What are the Challenges to Successful Leadership of Schools?
The quote “The key to successful leadership today is influence, not authority.” by Ken Blanchard is particularly relevant for school leaders, who are responsible for leading and managing complex and dynamic educational organisations that aim to improve teaching and learning outcomes for all students.
School leaders face various challenges and opportunities in their roles, such as ensuring high-quality instruction and curriculum, allocating and managing resources effectively and efficiently, engaging and collaborating with diverse and sometimes conflicting stakeholders. These include staff, students, parents, community, and external partners. School leaders are also responsible for driving forward a positive and collaborative school culture that supports learning and well-being.
To overcome these challenges and seize these opportunities, school leaders need to influence not only their staff, but also the whole school community. These stakeholders may have different and sometimes competing interests, needs, and expectations. School leaders need to be able to align these stakeholders with the school’s vision and goals, and to create a shared sense of ownership and commitment to the school’s improvement and success.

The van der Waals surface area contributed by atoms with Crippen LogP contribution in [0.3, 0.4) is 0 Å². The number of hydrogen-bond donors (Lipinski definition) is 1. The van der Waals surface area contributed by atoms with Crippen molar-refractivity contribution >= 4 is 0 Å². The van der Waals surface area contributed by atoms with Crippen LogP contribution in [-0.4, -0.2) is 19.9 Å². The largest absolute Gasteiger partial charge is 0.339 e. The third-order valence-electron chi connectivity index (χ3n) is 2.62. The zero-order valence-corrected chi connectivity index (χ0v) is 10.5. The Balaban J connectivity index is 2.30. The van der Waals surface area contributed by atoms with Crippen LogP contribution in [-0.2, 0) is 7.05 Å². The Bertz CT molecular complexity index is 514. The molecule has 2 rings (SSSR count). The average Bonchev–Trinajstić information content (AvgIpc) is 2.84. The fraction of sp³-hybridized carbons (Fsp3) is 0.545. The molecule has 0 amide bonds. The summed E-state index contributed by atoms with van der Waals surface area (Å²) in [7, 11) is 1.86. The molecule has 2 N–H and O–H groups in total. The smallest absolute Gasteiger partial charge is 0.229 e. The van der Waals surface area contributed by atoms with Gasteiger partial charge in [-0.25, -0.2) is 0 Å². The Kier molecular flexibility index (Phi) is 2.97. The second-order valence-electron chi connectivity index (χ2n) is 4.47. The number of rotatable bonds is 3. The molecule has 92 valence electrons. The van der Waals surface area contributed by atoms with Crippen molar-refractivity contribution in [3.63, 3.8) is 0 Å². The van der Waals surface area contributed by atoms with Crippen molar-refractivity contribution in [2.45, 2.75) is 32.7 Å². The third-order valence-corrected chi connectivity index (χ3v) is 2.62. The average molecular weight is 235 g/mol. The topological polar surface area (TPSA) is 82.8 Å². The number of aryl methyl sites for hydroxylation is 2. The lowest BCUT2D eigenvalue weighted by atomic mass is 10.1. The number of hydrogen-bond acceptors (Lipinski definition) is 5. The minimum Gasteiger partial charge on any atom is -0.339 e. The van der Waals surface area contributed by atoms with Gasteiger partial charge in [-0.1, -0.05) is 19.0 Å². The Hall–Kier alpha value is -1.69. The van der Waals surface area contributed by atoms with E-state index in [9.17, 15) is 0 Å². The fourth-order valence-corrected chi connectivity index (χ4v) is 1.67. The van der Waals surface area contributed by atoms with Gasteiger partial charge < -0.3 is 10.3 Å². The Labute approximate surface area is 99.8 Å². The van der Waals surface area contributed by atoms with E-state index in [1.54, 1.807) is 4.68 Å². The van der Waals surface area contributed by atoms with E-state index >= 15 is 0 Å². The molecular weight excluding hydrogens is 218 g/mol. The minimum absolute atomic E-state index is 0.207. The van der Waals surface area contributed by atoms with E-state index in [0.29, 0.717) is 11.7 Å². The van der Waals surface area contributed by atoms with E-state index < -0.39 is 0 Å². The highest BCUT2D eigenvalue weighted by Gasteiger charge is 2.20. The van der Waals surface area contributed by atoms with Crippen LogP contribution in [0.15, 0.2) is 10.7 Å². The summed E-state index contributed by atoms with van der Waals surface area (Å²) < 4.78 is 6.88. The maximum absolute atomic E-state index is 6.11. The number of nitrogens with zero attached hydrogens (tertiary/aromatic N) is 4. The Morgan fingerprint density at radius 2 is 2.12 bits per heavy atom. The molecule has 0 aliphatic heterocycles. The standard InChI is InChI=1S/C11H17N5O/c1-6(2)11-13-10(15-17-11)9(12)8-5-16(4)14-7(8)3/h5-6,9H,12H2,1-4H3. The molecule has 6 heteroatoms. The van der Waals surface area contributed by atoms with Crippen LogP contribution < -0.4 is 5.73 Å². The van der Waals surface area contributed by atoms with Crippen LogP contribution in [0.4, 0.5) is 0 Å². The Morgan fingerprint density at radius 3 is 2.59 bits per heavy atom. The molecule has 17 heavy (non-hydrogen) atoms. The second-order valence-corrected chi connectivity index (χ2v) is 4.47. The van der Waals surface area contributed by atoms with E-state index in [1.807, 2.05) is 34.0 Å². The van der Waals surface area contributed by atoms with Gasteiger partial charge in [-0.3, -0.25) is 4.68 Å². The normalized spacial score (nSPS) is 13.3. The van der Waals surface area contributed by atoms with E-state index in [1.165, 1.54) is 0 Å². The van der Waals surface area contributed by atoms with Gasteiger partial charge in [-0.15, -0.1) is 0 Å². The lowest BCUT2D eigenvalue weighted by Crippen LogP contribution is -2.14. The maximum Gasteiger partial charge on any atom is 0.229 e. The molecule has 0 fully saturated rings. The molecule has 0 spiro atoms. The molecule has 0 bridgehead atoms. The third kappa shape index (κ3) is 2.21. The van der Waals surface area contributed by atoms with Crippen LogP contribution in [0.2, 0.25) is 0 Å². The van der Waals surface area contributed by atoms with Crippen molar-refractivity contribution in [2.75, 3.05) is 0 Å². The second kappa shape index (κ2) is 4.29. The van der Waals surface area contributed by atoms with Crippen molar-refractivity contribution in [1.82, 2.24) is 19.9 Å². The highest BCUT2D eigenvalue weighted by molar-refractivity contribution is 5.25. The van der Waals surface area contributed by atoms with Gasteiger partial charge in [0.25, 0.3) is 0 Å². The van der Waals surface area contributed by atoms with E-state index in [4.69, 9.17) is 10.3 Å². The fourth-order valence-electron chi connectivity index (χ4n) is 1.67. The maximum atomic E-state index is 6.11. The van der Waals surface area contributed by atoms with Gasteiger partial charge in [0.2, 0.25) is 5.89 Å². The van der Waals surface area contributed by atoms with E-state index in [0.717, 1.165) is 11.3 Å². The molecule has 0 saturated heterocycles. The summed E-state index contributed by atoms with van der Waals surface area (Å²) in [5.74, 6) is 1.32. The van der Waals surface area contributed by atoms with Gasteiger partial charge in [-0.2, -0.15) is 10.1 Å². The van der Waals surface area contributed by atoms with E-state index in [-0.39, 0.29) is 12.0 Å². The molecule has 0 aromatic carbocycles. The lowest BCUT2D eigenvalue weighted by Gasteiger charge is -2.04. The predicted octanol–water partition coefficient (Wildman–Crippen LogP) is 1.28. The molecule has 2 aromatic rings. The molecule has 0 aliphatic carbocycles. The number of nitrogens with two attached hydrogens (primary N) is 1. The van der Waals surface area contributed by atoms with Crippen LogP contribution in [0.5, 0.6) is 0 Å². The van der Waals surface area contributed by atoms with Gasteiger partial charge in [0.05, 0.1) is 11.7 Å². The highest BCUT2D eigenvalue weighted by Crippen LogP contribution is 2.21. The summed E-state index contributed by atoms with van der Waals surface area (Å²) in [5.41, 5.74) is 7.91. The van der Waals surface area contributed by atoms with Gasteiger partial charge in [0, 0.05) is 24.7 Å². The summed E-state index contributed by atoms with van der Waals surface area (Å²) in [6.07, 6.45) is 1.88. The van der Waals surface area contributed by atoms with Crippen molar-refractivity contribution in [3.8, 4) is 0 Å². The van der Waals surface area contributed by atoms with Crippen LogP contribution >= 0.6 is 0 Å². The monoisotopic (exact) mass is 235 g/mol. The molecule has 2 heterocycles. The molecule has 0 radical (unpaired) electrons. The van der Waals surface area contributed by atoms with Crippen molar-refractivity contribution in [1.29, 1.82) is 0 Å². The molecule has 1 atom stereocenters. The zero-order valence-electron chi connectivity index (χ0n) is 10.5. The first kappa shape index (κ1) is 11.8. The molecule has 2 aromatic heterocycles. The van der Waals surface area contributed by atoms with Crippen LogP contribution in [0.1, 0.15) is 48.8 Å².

How can Successful School Leaders Influence the Community?
Build trust and credibility
Trust is the foundation of any successful leadership relationship, and school leaders need to build and maintain trust with all members of the school community, by being honest, transparent, consistent, and reliable. This means that school leaders need to say what they mean, mean what they say, and do what they say. They also need to show their competence, expertise, and commitment to the school’s vision and goals, and to the well-being and success of their staff and students. School leaders need to know their stuff, do their best, and care for their people. Experience counts for a lot and Trust is not something that can be earned overnight, but it can be lost in a moment. Therefore, school leaders need to be careful and mindful of their actions and words, and to avoid any behaviours or situations that may compromise their trustworthiness or credibility.